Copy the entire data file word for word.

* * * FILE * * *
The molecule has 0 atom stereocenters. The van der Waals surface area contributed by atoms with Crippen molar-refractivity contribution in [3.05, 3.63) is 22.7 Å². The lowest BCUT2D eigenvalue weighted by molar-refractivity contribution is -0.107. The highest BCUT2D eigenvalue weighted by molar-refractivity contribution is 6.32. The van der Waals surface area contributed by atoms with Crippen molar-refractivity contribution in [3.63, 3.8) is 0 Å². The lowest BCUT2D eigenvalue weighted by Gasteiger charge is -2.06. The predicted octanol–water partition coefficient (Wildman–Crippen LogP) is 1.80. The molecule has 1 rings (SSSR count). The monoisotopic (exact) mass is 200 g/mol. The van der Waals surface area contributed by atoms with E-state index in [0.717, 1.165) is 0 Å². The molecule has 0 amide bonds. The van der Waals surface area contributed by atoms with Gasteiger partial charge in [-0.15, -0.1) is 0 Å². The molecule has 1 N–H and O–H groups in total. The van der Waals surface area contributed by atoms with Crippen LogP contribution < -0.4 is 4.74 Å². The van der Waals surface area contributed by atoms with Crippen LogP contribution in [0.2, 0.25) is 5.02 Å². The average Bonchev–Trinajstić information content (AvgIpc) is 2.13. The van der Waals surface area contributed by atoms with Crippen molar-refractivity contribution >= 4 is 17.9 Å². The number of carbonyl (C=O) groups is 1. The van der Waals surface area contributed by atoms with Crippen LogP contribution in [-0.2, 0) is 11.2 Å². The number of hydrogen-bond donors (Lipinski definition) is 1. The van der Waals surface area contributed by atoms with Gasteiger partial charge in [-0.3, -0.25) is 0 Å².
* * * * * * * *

The molecule has 0 atom stereocenters. The van der Waals surface area contributed by atoms with Crippen molar-refractivity contribution in [3.05, 3.63) is 22.7 Å². The lowest BCUT2D eigenvalue weighted by molar-refractivity contribution is -0.107. The highest BCUT2D eigenvalue weighted by molar-refractivity contribution is 6.32. The van der Waals surface area contributed by atoms with Crippen molar-refractivity contribution in [3.63, 3.8) is 0 Å². The lowest BCUT2D eigenvalue weighted by Gasteiger charge is -2.06. The predicted octanol–water partition coefficient (Wildman–Crippen LogP) is 1.80. The molecule has 1 rings (SSSR count). The monoisotopic (exact) mass is 200 g/mol. The van der Waals surface area contributed by atoms with E-state index in [0.717, 1.165) is 0 Å². The molecule has 0 amide bonds. The van der Waals surface area contributed by atoms with Gasteiger partial charge in [-0.15, -0.1) is 0 Å². The molecule has 1 N–H and O–H groups in total. The van der Waals surface area contributed by atoms with Crippen LogP contribution < -0.4 is 4.74 Å². The van der Waals surface area contributed by atoms with Crippen LogP contribution in [0.2, 0.25) is 5.02 Å². The average Bonchev–Trinajstić information content (AvgIpc) is 2.13. The van der Waals surface area contributed by atoms with Crippen molar-refractivity contribution >= 4 is 17.9 Å². The number of carbonyl (C=O) groups is 1. The van der Waals surface area contributed by atoms with Crippen LogP contribution in [-0.2, 0) is 11.2 Å². The number of hydrogen-bond donors (Lipinski definition) is 1. The van der Waals surface area contributed by atoms with Gasteiger partial charge in [-0.3, -0.25) is 0 Å².